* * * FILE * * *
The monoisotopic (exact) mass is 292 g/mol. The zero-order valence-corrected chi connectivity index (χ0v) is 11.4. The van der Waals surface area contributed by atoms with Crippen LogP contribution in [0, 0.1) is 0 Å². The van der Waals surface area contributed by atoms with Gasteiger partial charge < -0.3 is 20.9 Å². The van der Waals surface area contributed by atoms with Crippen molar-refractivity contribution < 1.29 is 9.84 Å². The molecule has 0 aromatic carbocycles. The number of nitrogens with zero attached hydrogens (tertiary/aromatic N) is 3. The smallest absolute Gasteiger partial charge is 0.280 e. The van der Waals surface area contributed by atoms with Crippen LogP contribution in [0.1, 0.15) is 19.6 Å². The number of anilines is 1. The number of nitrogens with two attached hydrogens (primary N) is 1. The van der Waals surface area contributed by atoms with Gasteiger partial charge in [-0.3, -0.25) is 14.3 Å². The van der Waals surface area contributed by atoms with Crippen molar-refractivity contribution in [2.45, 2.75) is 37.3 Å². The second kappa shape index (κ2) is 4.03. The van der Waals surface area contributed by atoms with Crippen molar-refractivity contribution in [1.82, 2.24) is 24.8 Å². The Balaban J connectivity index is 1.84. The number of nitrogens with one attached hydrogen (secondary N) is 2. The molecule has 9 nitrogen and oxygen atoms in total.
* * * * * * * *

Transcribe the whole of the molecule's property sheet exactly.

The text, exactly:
The monoisotopic (exact) mass is 292 g/mol. The zero-order valence-corrected chi connectivity index (χ0v) is 11.4. The van der Waals surface area contributed by atoms with Crippen LogP contribution in [0, 0.1) is 0 Å². The van der Waals surface area contributed by atoms with Gasteiger partial charge < -0.3 is 20.9 Å². The van der Waals surface area contributed by atoms with Crippen molar-refractivity contribution < 1.29 is 9.84 Å². The molecule has 0 aromatic carbocycles. The number of nitrogens with zero attached hydrogens (tertiary/aromatic N) is 3. The smallest absolute Gasteiger partial charge is 0.280 e. The van der Waals surface area contributed by atoms with Crippen LogP contribution in [0.1, 0.15) is 19.6 Å². The number of anilines is 1. The number of nitrogens with two attached hydrogens (primary N) is 1. The van der Waals surface area contributed by atoms with Gasteiger partial charge in [-0.3, -0.25) is 14.3 Å². The van der Waals surface area contributed by atoms with Crippen molar-refractivity contribution in [2.45, 2.75) is 37.3 Å². The second kappa shape index (κ2) is 4.03. The van der Waals surface area contributed by atoms with Crippen molar-refractivity contribution in [1.82, 2.24) is 24.8 Å². The Balaban J connectivity index is 1.84. The number of nitrogens with one attached hydrogen (secondary N) is 2. The molecule has 9 nitrogen and oxygen atoms in total.